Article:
Arkansas is playing host to the men's regional at the Blessings Golf Club in Johnson, where the Hogs play and practice on one of the nation's toughest and best layouts. The Robert Trent Jones, Jr., layout, as built for club owner John Tyson, plays to a rating of 79.1 at 7,251 yards against par of 72.
It's an intimidating place said McMakin, the seventh-year UA men's coach. He reminded that one of third-seed Oklahoma State's top players was whipped by the Blessings a few years ago in the Rolex Junior Championships.
"He came in here as the No. 1 junior player in the world and he shot 90-90," McMakin said. "I'm sure he wasn't real excited when they were given this regional. I don't think he'll sleep real well the night before the tournament."
McMakin said that's just what Blessings does to most players, even the great ones, until they've seen it a few times. Recently crowned SEC individual champ Sebastian Cappelen shot 79 the first time around Blessings as a UA freshman.
"I think it takes about 10 times to get used to it," McMakin said. "These players are going to get one practice round. That's not enough. I don't think they'll sleep too well the night before the first round."
The No. 13 Razorbacks enter as the No. 2 seed. Defending NCAA champ Texas has the No. 1 seed. No. 16 Oklahoma State has the No. 3 seed. The rest of the field: No. 21 SMU, No. 28 Kent State, No. 32 Illinois, No. 40 Liberty, No. 45 Tulsa, Kentucky, Colorado, Indiana, UNC-Wilmington, UMKC and Alabama State.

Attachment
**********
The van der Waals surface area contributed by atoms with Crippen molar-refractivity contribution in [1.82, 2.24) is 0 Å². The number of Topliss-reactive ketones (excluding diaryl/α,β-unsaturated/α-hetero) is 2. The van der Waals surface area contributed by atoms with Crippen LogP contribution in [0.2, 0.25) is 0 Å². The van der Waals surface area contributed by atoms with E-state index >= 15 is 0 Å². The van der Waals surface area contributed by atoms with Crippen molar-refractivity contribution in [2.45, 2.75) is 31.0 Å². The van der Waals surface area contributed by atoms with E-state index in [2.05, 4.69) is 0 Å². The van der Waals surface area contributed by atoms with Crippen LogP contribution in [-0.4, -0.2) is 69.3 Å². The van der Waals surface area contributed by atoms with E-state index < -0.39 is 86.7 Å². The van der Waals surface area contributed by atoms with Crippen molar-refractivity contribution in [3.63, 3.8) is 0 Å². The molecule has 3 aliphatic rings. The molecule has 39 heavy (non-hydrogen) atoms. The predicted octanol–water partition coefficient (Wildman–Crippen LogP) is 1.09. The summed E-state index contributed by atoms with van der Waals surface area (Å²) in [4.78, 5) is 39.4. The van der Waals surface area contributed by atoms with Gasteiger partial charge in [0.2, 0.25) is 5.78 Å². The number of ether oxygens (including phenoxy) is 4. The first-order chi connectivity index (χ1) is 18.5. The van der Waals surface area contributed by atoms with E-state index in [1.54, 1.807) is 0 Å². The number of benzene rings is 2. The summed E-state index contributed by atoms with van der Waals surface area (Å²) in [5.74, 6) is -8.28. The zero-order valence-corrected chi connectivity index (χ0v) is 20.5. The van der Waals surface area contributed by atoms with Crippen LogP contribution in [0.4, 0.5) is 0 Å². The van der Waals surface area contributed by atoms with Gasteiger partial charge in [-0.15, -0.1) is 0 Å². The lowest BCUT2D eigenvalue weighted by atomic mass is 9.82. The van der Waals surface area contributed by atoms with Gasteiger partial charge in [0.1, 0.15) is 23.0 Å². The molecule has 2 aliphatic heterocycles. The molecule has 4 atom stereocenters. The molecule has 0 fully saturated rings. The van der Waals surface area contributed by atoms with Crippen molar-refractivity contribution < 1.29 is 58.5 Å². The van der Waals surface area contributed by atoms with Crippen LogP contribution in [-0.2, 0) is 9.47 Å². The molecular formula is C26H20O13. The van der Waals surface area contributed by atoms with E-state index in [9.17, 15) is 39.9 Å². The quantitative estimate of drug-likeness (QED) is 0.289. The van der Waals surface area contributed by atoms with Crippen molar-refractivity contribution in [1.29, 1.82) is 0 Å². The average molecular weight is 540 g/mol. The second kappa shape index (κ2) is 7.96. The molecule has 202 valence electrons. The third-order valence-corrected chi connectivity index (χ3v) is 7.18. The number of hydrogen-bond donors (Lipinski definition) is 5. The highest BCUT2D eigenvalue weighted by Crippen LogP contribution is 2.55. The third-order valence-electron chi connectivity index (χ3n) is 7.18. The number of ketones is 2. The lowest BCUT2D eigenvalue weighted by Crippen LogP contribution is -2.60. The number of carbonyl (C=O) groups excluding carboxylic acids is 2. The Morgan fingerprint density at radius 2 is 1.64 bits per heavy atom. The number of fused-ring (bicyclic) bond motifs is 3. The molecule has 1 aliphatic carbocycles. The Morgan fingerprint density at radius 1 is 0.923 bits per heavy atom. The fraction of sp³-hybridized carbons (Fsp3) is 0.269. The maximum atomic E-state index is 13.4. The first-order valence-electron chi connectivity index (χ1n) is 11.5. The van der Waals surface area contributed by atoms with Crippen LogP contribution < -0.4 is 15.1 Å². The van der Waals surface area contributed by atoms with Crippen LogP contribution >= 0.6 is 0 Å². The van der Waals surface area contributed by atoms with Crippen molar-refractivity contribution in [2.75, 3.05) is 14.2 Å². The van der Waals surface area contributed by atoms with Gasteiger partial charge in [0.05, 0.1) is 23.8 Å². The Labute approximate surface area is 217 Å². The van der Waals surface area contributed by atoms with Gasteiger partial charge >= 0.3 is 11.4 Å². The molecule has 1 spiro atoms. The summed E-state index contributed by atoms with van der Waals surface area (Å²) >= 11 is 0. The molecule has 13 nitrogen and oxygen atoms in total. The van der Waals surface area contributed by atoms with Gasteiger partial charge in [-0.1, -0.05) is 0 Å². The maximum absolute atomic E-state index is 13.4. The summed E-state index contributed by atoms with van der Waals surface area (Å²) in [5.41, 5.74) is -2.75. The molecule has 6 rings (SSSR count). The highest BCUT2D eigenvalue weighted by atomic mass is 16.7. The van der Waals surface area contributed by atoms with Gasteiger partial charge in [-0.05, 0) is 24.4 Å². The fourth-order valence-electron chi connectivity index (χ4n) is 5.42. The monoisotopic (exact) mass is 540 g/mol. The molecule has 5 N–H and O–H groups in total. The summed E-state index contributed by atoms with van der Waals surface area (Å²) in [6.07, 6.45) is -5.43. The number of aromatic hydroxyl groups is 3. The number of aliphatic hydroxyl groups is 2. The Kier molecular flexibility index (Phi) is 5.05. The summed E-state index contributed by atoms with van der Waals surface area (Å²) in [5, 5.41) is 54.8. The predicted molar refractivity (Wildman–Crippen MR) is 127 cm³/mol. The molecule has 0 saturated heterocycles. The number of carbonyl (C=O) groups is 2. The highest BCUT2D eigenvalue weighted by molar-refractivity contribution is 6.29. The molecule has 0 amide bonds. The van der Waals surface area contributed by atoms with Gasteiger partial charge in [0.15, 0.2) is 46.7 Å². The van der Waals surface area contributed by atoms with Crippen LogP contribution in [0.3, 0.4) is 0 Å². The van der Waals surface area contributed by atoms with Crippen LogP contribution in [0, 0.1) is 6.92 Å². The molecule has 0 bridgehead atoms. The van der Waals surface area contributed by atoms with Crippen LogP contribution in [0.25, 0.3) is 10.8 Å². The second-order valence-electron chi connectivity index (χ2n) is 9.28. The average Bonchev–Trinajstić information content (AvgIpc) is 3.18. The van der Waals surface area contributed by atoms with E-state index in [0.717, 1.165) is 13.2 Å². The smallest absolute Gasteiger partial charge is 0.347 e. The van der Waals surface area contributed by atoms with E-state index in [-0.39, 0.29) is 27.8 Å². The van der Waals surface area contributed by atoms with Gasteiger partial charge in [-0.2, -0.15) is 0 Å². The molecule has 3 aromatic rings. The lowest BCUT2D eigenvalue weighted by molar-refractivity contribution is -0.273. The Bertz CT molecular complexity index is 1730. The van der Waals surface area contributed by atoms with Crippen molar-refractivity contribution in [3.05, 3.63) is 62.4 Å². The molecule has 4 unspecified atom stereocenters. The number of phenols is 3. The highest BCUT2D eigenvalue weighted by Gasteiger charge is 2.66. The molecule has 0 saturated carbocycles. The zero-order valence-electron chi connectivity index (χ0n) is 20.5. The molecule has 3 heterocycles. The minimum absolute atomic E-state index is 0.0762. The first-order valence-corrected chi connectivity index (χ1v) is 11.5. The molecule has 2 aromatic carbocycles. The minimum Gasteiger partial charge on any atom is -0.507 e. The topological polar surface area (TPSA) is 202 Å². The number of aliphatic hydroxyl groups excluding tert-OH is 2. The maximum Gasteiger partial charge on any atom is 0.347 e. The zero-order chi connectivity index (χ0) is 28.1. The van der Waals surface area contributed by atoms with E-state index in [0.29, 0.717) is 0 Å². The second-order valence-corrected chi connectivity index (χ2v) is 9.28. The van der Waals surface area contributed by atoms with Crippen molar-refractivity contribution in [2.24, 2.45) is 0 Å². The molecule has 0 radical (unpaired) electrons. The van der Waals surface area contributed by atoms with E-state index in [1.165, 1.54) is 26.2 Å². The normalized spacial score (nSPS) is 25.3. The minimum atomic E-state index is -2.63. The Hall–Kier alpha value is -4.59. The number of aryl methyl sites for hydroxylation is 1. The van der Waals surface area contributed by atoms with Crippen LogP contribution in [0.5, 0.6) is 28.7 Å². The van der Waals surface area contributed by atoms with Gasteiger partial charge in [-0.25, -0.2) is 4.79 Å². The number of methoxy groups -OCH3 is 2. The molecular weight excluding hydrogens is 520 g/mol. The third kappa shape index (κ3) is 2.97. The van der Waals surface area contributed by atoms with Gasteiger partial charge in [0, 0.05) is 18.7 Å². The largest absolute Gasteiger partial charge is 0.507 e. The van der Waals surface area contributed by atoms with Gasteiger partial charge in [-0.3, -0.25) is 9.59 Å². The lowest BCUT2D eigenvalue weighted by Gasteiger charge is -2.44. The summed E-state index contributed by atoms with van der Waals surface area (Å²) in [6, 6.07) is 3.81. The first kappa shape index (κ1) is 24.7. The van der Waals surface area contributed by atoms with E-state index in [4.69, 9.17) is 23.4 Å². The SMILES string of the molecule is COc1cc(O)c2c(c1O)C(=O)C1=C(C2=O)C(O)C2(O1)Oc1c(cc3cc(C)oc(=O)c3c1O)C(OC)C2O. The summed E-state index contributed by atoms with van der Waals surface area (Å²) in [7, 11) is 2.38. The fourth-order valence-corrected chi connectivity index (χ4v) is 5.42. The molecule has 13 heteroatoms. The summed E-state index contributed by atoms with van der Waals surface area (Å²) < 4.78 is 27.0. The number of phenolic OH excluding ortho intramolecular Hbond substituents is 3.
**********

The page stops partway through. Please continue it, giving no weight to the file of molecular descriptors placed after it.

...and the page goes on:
The top five teams in the 14-team regional advance to the NCAA Championships. Clearly, McMakin thinks the Hogs will advance, in style, thanks to playing at the Blessings.
"I think we'll get the individual winner and the team winner," McMakin said. "Our guys really like playing here. I think it will take everyone else a couple of days to get used to the Blessings."
Most would assume Cappelen would be the favorite to win the individual crown playing at home. But McMakin thinks several of his teammates might be his top competition.
"Obviously, I like Sebastian's chances," McMakin said. "But I like the chances of all of our guys. Taylor Moore plays great here. So does Austin Cook. Austin has played well here for four years. He's just comfortable here."
Cappelen is from Odense, Denmark. His parents are making a rare trip to watch.
"They've been to see him twice in college," McMakin said. "He's played great when they've come. I know he's excited.
"Really, all our guys are. They know a lot of their friends who normally never see them compete are going to be watching."
Tee times for Thursday's first round -- May 16 -- begin at 8 a.m. when the top pairings with the Hogs, Longhorns and Cowboys go off No. 1. The 54-hole tournament wraps up Saturday.
So how much is the Blessings worth to the Hogs?
"I think it might be six shots a round per team," McMakin said. "It's tight. There's not a lot of rough, but you can't play a foul ball. There will be a lot of lost balls out there. The visual effect off the tee is intimidating. The greens are super fast, probably between 12.5 and 13 on the stimpmeter.
"It's long, but it plays even longer. We've had a lot of rain and may get some more before next week. It's zoysia fairways and there is no roll out. Of the five par fives, only one is reachable in two. There are some players in the field who may not be able to get to some of the par fours."